Vulnerability and Resistance

By Jaclyn Chong

Jaclyn never intended for her Concerned Citizens Programme project to be a feminist one. But as she ponders over the ways in which women have been oppressed in a largely patriarchal society, she encounters a parallel between the act of performing emotional labour in theatre spaces and the function of the female body as a machine for capitalistic production, and resolves to take agency over her performing body as an act of rebellion against power structures that seek to alienate and repress female bodies.

Photo contributed by the author

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Before being selected for this programme, one of the questions that I was asked during the interview was if I saw my project to be an artistic or a social one. I had answered that I envisioned my project to be artistic because it is a familiar way of working for me.

Through the process of talking to the mentors about my project and also with fellow participant ila , I however wondered if it would be more important to push for collective, community care within the arts community, specifically related to the theatre scene. But how would I even begin to organise and reach out to all the independent theatre groups out there?

I met with CCP mentor Alvin Tan who shared with me his wealth of knowledge and anecdotes from working in the theatre scene. Established theatre companies each have their own protocols and ethics, but nothing is really formalised across these companies. I approached my friend who’s a theatre director of a small company that I am working with. I’ve previously shared with him an article about harm reduction. As the article points out, it is unsustainable for just the director to care for the whole team because it is impossible for one person to know the many different ways in which others might need care. Thus, I wanted to have a discussion about how we could all care for each other. My friend expressed initial resistance towards this, since it seems to him that I am complicating things in an emotional way.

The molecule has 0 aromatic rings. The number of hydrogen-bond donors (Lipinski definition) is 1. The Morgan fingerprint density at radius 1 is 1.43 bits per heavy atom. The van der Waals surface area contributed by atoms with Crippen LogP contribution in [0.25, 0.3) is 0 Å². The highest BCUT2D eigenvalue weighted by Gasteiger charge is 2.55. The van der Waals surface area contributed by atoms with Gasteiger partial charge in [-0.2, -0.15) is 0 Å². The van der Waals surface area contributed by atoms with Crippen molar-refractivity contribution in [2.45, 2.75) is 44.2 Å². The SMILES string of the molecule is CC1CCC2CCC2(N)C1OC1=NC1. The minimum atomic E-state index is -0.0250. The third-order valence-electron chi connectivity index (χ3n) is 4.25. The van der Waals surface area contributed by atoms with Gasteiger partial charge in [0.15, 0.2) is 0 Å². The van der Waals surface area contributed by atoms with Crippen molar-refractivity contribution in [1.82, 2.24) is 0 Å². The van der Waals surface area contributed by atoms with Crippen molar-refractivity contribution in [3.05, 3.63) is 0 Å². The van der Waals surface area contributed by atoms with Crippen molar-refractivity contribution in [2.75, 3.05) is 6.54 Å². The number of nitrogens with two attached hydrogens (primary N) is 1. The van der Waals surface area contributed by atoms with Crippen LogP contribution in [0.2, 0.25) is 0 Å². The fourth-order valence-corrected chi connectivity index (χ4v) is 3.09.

I realise that this project is so important to me because of my own personal experience. But what makes others want to care for it too? If status quo is good enough, and the people I am working with are my friends, shouldn’t I trust that I wouldn’t come to any harm? Am I being too sensitive, and imposing my own ideas by demanding that everyone in the team talked about safe spaces and care?

We had closed-door sharing sessions with Shailey Hingorani from AWARE and Vanessa Ho from Project X. One of them brought up how there was a need to talk about their own experiences of harassment or discrimination in order to prove authenticity when speaking up against it. This becomes a form of emotional labour that has to be constantly performed to prove legitimacy. However, this then also creates a burden on activists or anyone speaking up actively about a social cause to constantly do the emotional labour of telling their story in order to be heard.

Consequently, the other also mentioned the importance of going into this work without the baggage of trying to heal through helping others, and that one must be healed themselves before helping others. At the same time, in doing the work of community care, one risks inserting themselves into the narratives of others. This concept is referred to as projection/transference, when the person who is supposed to be holding the space for others becomes quick to entangle their own experience with the person whom they are holding space for.